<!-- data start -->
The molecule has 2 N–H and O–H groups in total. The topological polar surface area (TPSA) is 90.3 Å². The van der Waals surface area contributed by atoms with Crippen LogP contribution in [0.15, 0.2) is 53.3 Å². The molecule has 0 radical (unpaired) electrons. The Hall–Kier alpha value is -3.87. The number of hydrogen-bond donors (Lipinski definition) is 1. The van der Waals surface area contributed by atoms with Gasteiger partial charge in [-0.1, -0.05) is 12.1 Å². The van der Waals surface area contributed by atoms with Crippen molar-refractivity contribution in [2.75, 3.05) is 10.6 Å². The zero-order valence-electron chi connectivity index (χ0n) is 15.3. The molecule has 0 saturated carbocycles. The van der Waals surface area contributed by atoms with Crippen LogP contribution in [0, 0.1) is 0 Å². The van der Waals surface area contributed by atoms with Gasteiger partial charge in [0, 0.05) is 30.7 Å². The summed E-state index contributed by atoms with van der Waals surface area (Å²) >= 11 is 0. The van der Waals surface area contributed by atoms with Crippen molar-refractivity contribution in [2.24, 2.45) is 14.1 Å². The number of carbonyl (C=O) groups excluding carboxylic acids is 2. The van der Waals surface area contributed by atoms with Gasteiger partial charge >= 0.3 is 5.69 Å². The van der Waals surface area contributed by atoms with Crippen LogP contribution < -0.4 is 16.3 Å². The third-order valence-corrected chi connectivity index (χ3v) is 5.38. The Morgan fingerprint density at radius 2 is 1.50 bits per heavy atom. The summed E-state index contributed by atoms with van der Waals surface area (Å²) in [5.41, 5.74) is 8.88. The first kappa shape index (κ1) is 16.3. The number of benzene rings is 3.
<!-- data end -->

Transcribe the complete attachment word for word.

The molecule has 2 N–H and O–H groups in total. The topological polar surface area (TPSA) is 90.3 Å². The van der Waals surface area contributed by atoms with Crippen LogP contribution in [0.15, 0.2) is 53.3 Å². The molecule has 0 radical (unpaired) electrons. The Hall–Kier alpha value is -3.87. The number of hydrogen-bond donors (Lipinski definition) is 1. The van der Waals surface area contributed by atoms with Gasteiger partial charge in [-0.1, -0.05) is 12.1 Å². The van der Waals surface area contributed by atoms with Crippen molar-refractivity contribution in [2.75, 3.05) is 10.6 Å². The zero-order valence-electron chi connectivity index (χ0n) is 15.3. The molecule has 0 saturated carbocycles. The van der Waals surface area contributed by atoms with Crippen LogP contribution in [0, 0.1) is 0 Å². The van der Waals surface area contributed by atoms with Gasteiger partial charge in [0, 0.05) is 30.7 Å². The summed E-state index contributed by atoms with van der Waals surface area (Å²) >= 11 is 0. The van der Waals surface area contributed by atoms with Crippen molar-refractivity contribution in [2.24, 2.45) is 14.1 Å². The number of carbonyl (C=O) groups excluding carboxylic acids is 2. The van der Waals surface area contributed by atoms with Gasteiger partial charge >= 0.3 is 5.69 Å². The van der Waals surface area contributed by atoms with Crippen LogP contribution < -0.4 is 16.3 Å². The third-order valence-corrected chi connectivity index (χ3v) is 5.38. The Morgan fingerprint density at radius 2 is 1.50 bits per heavy atom. The summed E-state index contributed by atoms with van der Waals surface area (Å²) in [5.41, 5.74) is 8.88. The first kappa shape index (κ1) is 16.3. The number of benzene rings is 3.